Purpose: How vitamin A contributes to the maintenance of the wet-surfaced phenotype at the ocular surface is not well understood. This study sought to identify vitamin A-responsive genes in ocular surface epithelia using gene microarray analysis of cultures of a human conjunctival epithelial (HCjE) cell line grown with all-trans-retinoic acid (RA). The analysis showed that secretory phospholipase A(2) group IIA (sPLA(2)-IIA) was the gene most upregulated by RA, followed by the membrane-associated mucin MUC16 at a later time point. Since eicosanoids, the product of arachidonic acid generated by the PLA(2) family, have been shown to increase mucin production, this study sought to determine whether sPLA(2) mediates the RA induction of MUC16.
Methods: HCjE cells were cultured with or without RA for 3, 6, 24, and 48 hours. Complementary RNA prepared from RNA of the HCjE cells was hybridized to human gene chips and analyzed using commercial software. Microarray data on mucin expression were validated by real-time PCR. To investigate whether sPLA(2) is associated with RA-induced MUC16 upregulation, HCjE cells were incubated with RA and the broad-spectrum PLA(2) inhibitor aristolochic acid (ArA) or the specific sPLA(2)-IIA inhibitor LY315920, followed by analysis of MUC16 mRNA and protein by real-time PCR and Western blot analysis.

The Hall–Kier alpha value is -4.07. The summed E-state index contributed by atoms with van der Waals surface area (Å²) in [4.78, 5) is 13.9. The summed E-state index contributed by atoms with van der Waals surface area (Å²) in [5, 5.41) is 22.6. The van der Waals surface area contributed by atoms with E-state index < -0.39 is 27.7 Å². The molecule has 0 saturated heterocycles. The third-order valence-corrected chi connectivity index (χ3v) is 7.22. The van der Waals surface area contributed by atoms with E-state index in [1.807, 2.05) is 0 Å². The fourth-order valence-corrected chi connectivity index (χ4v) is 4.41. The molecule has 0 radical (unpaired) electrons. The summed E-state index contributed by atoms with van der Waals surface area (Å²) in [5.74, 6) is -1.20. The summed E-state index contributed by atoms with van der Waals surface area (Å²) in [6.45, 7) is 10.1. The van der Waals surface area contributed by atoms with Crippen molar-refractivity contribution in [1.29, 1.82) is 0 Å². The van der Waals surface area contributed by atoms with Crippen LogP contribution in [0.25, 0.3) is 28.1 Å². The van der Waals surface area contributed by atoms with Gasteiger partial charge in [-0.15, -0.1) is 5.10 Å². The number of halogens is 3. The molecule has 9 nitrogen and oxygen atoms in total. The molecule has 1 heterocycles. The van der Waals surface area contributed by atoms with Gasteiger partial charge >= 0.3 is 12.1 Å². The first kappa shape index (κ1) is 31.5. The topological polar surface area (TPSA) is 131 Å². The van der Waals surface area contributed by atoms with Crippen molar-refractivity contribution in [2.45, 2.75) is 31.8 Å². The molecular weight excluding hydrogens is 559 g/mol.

Results: After RA addition, 28 transcripts were upregulated and 6 downregulated by more than twofold (P < 0.01) at both 3 and 6 hours (early phase). Eighty gene transcripts were upregulated and 45 downregulated at both 24 and 48 hours (late phase). Group IIA sPLA(2), significantly upregulated by 24 hours, and MUC16 were the most upregulated RNAs by RA at 48 hours. sPLA(2) upregulation by RA was confirmed by Western blot analysis. When HCjE cells were incubated with RA plus ArA or specific inhibitor of sPLA(2)-IIA, LY315920, the RA-induced MUC16 mRNA was significantly reduced (P < 0.01).
Conclusions: The RA-associated upregulation of membrane-associated mucin MUC16 at late phase appears to be through sPLA(2)-IIA. Upregulation of this hydrophilic membrane-associated mucin may be one of the important mechanisms by which vitamin A facilitates maintenance of the wet-surfaced phenotype on the ocular surface.